- Set Up – The setup in the movie has a scene where he burns his Passport. Just before the lockdown I had written about making some routine changes in my life in the journal and I had decided to embrace a new habit so there was an internal flame.
- Empathy – There were three components. Sympathy , Jeopardy and likeability. Sunny had his close friend always on the call , a neighbour staying one level up and the Doctor. I experienced all forms of empathy thanks to professional friends , family and social groups.
- Opportunity / Crisis / Tipping Point – Something must happen as they say in stories , a rising action and in the movie it was the death of the psychiatrist. pressure from the debtors , a friend leaving from the upper floor of the apartment and wife leaving. I had moments of despair when one of my favourite uncles passed away last year. I was of the opinion that I cannot get up early in the morning and go to sleep early.
- Goal – Was there any depth and meaning in the character? Hero was struggling to live without fear and buidling courage. I had to put a routine of getting up early in the morning , exercising, following a proper diet and getting good sleep to set a goal for myself during those days.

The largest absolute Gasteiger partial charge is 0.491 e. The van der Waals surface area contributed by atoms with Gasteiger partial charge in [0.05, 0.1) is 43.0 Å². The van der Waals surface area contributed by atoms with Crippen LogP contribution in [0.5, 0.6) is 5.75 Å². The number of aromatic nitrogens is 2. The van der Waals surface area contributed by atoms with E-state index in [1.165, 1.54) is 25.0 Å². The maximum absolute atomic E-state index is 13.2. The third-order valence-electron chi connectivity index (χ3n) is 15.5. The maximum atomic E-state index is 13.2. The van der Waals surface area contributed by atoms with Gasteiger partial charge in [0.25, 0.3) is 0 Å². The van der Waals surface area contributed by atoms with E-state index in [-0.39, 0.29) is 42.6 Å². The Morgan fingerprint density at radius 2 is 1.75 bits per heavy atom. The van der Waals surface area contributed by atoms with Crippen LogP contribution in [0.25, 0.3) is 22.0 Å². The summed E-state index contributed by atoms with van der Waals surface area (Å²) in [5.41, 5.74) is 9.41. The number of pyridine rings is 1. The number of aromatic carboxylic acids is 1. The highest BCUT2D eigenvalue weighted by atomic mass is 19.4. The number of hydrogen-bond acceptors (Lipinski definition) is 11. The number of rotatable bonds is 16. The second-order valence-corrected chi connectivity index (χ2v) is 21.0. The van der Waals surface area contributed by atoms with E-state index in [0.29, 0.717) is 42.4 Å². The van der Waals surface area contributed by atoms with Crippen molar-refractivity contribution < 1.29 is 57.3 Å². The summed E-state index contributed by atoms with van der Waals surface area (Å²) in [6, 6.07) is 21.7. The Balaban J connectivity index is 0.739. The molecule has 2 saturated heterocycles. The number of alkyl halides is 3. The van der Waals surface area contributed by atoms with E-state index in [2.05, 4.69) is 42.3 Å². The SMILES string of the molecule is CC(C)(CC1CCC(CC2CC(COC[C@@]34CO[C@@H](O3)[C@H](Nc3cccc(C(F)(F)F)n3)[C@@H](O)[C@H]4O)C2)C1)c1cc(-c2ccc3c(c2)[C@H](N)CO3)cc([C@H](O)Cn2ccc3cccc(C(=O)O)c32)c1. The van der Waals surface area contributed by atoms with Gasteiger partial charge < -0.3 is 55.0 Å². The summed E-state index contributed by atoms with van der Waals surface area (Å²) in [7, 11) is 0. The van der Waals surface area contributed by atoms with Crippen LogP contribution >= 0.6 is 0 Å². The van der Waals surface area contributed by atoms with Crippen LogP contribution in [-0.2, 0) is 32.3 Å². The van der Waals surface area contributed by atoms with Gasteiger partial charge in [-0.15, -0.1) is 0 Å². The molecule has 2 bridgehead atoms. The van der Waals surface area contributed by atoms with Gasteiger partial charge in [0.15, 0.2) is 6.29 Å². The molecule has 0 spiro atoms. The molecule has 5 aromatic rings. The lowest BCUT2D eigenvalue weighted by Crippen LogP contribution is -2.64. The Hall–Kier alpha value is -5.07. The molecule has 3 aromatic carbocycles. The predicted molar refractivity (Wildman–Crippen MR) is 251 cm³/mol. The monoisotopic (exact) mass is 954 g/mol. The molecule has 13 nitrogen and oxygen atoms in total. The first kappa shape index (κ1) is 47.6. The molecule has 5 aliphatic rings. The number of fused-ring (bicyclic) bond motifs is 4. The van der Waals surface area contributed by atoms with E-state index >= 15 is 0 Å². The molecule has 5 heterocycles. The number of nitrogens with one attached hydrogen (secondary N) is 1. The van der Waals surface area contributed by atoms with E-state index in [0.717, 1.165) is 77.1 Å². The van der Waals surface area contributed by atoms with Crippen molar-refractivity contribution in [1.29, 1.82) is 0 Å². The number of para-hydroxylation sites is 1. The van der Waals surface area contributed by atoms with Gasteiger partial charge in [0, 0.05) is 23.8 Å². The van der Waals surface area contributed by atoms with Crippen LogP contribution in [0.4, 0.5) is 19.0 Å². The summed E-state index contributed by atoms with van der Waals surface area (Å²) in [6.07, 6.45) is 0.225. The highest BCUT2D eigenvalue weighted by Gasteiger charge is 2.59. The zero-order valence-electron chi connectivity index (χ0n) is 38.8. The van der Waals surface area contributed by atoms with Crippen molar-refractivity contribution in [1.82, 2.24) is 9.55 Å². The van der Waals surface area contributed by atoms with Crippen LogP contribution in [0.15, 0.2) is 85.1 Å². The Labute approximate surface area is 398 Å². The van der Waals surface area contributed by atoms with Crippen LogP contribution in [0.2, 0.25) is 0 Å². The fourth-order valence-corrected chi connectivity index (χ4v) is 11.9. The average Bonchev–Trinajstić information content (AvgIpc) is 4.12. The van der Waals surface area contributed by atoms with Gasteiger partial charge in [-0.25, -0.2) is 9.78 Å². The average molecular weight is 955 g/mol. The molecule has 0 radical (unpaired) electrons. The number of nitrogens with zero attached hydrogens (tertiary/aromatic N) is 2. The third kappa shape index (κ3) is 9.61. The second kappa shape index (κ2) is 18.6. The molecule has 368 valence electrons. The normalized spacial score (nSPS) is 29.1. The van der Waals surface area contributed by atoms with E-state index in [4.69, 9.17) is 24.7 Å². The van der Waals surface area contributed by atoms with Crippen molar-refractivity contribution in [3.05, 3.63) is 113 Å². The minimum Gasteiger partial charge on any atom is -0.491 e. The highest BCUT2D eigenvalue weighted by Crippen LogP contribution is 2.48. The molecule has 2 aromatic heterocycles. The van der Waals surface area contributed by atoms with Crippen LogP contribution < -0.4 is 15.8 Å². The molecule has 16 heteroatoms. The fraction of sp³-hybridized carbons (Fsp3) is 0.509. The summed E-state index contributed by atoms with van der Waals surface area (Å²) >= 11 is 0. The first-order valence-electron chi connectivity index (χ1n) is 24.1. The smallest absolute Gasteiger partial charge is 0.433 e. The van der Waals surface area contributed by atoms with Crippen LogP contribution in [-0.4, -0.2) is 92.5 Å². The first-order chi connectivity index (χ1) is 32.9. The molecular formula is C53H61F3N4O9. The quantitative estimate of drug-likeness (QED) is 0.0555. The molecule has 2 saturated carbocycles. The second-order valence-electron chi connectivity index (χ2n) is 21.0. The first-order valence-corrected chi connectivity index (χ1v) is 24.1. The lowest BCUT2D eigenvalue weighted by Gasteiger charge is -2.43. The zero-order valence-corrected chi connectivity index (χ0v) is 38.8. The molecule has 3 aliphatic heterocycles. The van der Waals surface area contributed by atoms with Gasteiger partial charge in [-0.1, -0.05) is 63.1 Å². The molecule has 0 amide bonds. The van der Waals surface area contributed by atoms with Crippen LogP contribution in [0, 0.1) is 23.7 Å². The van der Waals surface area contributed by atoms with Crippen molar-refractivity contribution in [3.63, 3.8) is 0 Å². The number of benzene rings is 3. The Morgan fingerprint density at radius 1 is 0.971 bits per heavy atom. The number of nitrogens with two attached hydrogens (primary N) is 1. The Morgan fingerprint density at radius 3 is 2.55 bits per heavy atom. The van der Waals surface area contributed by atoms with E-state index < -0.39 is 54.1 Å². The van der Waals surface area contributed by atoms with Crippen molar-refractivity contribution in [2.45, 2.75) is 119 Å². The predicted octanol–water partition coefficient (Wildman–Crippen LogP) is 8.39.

- Conflict – Hero was constantly in tussle with his old identity of a loser. Wounds and beliefs of the past always hounded him. I learned that it is a question of ” our essence” that matters. I got the opportunity to keep posting blogs every week irrespective of the conflicts which was the breakthrough I wanted to ignore those kind of limiting beliefs.
- Climax – I liked the climax where he gets a call from his wife and it made him look at the world with hope. For me it was the day to day interactions with family and how we started looking at the nuances.
- Atermath – ” Your child wants to see you” was the dialogue that sealed the scene. The hero’s wife was giving him a second chance. Post lockdown I found that I have developed a lot of gratitude for simple things in life like helping my wife clear the dishwasher , making the bed in the morning and thanking my daughter for making coffee for us.
- Transformation – Alcohol was just an alibi for him and he finally apologises to his wife for his mistakes . The circumstances changed and thanks to the journey of the hero as he got transformed internally. Today, my morning routines of meditation , journaling and walking are the byproducts of the transformation I went through.
As somebody wrote in the comment section of Baradwaj Rangan’s review, “Protagonist comes to the hotel as covid negative and all negativity in his life, he leaves the hotel as covid positive and with all the positivity in life“
My definition of Sunny days is the inner transformation of one man in one space in a hopefully once in a lifetime period. Sunny Days is a culmination of surprise, curiosity, rejection, anticipation and change. Sunny is a story about a man’s victory over his fears and self-discovery. Sunny is a person just like us. So the lesson I learned from Sunny days is what Scott Young put in nicely “Your best moments won’t come from getting a reward but from expanding the possibilities for your life“.